Swansea University collaborative research discovers Internet use can increase impulsivity

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Swansea University, the University of Milan, and Abertawe Bro Morgannwg University Health Board have conducted research that has revealed that individuals with a problematic use of the Internet become more impulsive after exposure to the Internet.

The association between behavioural and cognitive problems and excessive use of the internet is a growing concern, and the prevalence of such problematic internet usage appears to be increasing. These concerns have prompted the suggestion that a new psychiatric disorder – Internet Addiction Disorder (IAD) – should receive further study.

Professor Phil Reed from Swansea University collaborated with Professor Roberto Truzoli and Michela Romano from the University of Milan, and Dr. Lisa A. Osborne from Abertawe Bro Morgannwg University Health Board to conduct the study.

Professor Reed said: “This latest study explored the impact of internet exposure on the impulsivity of individuals who reported higher or lower levels of problematic internet behaviours and are the first data to show experimentally the changes of the behaviour of choice as a result of exposure to the Internet.”

Levels of problematic internet use in 60 individuals, with an average age of 24, were measured using the Internet Addiction Test. Participants were exposed to a choice assessment, in which they could choose between a small immediately-delivered outcome (impulsive), a medium-sized outcome with a medium delay (optimal), and a larger longer-delayed outcome (self-controlled).

They were given 15 minutes access to the internet, during which most participants chose to visit social media sites.  They were then presented with the choice test again. It was found that about 30% of the participants had internet problems, with no difference being found between male and female rates of problematic internet use.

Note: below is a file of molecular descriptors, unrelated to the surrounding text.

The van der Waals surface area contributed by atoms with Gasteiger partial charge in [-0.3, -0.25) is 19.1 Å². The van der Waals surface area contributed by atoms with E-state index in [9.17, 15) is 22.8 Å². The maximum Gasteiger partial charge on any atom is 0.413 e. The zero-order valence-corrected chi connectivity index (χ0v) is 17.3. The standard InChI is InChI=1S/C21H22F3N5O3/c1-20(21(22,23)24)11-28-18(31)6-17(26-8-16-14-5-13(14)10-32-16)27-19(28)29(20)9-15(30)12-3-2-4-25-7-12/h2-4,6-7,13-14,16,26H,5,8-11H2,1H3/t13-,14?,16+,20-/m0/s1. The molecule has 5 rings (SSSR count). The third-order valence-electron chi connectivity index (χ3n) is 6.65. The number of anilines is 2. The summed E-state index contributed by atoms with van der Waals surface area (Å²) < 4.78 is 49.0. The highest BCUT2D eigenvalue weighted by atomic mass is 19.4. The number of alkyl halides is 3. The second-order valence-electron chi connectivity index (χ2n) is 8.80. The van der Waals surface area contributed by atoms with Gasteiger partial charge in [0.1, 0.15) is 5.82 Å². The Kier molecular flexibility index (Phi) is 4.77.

After internet exposure however, higher-problem users displayed greater impulsivity than before they used the internet, reflected by a move from self-controlled to impulsive choices, suggesting that individuals reporting internet-related problems become more impulsive after exposure to the internet.

Patterns of behaviour that can be described as ‘impulsive’ are associated with deficits in decision-making and predict engagement in many problematic behaviours such as gambling or pornography usage. 

Additional research has found that individuals who report problems associated with their internet usage also report experiencing severe problems across multiple areas of their lives, including work, social relationships, as well as with their physical and mental health.  Such individuals also report needing to spend increasing amounts of time online to satisfy their internet-related needs.

Professor Reed said: “We are now beginning to see the psychological impacts of internet misuse on a group of young people. 

“These effects include them becoming much more impulsive, and unable to produce long term plans, which is concerning.  Previous work has shown that overuse of the internet reduces ability to study at university, which also fits with problems with long-term planning”.